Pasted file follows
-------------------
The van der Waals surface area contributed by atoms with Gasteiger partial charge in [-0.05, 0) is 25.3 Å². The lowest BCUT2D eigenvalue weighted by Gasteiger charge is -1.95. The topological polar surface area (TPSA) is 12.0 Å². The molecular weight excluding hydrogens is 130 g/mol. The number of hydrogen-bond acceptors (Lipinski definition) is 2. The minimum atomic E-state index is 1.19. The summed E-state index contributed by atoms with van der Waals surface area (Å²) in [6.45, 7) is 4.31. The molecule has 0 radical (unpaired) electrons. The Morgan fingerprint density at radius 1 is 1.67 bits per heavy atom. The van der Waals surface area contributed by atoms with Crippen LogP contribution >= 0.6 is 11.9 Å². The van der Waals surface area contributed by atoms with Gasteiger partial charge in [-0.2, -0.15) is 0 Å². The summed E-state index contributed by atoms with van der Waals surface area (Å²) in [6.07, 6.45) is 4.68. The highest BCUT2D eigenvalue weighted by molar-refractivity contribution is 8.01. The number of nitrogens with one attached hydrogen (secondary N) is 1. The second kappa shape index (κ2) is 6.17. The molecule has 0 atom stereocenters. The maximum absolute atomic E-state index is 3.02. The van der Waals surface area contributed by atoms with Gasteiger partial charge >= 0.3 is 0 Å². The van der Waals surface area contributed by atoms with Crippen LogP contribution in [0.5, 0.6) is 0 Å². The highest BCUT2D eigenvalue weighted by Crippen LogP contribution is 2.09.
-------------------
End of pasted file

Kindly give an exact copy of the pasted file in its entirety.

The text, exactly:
The van der Waals surface area contributed by atoms with Gasteiger partial charge in [-0.05, 0) is 25.3 Å². The lowest BCUT2D eigenvalue weighted by Gasteiger charge is -1.95. The topological polar surface area (TPSA) is 12.0 Å². The molecular weight excluding hydrogens is 130 g/mol. The number of hydrogen-bond acceptors (Lipinski definition) is 2. The minimum atomic E-state index is 1.19. The summed E-state index contributed by atoms with van der Waals surface area (Å²) in [6.45, 7) is 4.31. The molecule has 0 radical (unpaired) electrons. The Morgan fingerprint density at radius 1 is 1.67 bits per heavy atom. The van der Waals surface area contributed by atoms with Crippen LogP contribution >= 0.6 is 11.9 Å². The van der Waals surface area contributed by atoms with Gasteiger partial charge in [-0.2, -0.15) is 0 Å². The summed E-state index contributed by atoms with van der Waals surface area (Å²) in [6.07, 6.45) is 4.68. The highest BCUT2D eigenvalue weighted by molar-refractivity contribution is 8.01. The number of nitrogens with one attached hydrogen (secondary N) is 1. The second kappa shape index (κ2) is 6.17. The molecule has 0 atom stereocenters. The maximum absolute atomic E-state index is 3.02. The van der Waals surface area contributed by atoms with Gasteiger partial charge >= 0.3 is 0 Å². The van der Waals surface area contributed by atoms with Crippen LogP contribution in [0.5, 0.6) is 0 Å². The highest BCUT2D eigenvalue weighted by Crippen LogP contribution is 2.09.